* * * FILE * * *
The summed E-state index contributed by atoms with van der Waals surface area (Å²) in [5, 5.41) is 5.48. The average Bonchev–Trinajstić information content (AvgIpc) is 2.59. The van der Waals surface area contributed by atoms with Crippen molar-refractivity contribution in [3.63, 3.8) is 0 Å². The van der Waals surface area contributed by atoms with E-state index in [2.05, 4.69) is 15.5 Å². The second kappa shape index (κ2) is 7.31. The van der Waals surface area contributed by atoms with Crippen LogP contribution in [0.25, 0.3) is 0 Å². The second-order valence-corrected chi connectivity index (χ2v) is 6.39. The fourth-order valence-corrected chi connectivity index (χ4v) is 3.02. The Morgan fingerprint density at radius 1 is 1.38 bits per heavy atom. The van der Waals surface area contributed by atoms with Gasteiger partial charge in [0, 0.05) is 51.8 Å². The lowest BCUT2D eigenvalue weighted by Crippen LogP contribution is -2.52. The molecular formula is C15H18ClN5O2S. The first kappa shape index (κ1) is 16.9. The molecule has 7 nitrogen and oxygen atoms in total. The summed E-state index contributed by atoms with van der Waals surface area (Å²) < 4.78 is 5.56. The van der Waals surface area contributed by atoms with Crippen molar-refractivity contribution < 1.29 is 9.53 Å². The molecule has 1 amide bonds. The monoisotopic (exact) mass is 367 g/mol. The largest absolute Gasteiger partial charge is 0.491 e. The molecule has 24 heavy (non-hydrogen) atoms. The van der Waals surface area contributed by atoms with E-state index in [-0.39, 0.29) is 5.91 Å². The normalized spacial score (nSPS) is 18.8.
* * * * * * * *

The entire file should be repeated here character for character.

The summed E-state index contributed by atoms with van der Waals surface area (Å²) in [5, 5.41) is 5.48. The average Bonchev–Trinajstić information content (AvgIpc) is 2.59. The van der Waals surface area contributed by atoms with Crippen molar-refractivity contribution in [3.63, 3.8) is 0 Å². The van der Waals surface area contributed by atoms with E-state index in [2.05, 4.69) is 15.5 Å². The second kappa shape index (κ2) is 7.31. The van der Waals surface area contributed by atoms with Crippen LogP contribution in [0.25, 0.3) is 0 Å². The second-order valence-corrected chi connectivity index (χ2v) is 6.39. The fourth-order valence-corrected chi connectivity index (χ4v) is 3.02. The Morgan fingerprint density at radius 1 is 1.38 bits per heavy atom. The van der Waals surface area contributed by atoms with Gasteiger partial charge in [0, 0.05) is 51.8 Å². The lowest BCUT2D eigenvalue weighted by Crippen LogP contribution is -2.52. The molecular formula is C15H18ClN5O2S. The first kappa shape index (κ1) is 16.9. The molecule has 7 nitrogen and oxygen atoms in total. The summed E-state index contributed by atoms with van der Waals surface area (Å²) < 4.78 is 5.56. The van der Waals surface area contributed by atoms with Crippen molar-refractivity contribution < 1.29 is 9.53 Å². The molecule has 1 amide bonds. The monoisotopic (exact) mass is 367 g/mol. The largest absolute Gasteiger partial charge is 0.491 e. The molecule has 24 heavy (non-hydrogen) atoms. The van der Waals surface area contributed by atoms with E-state index in [-0.39, 0.29) is 5.91 Å². The normalized spacial score (nSPS) is 18.8.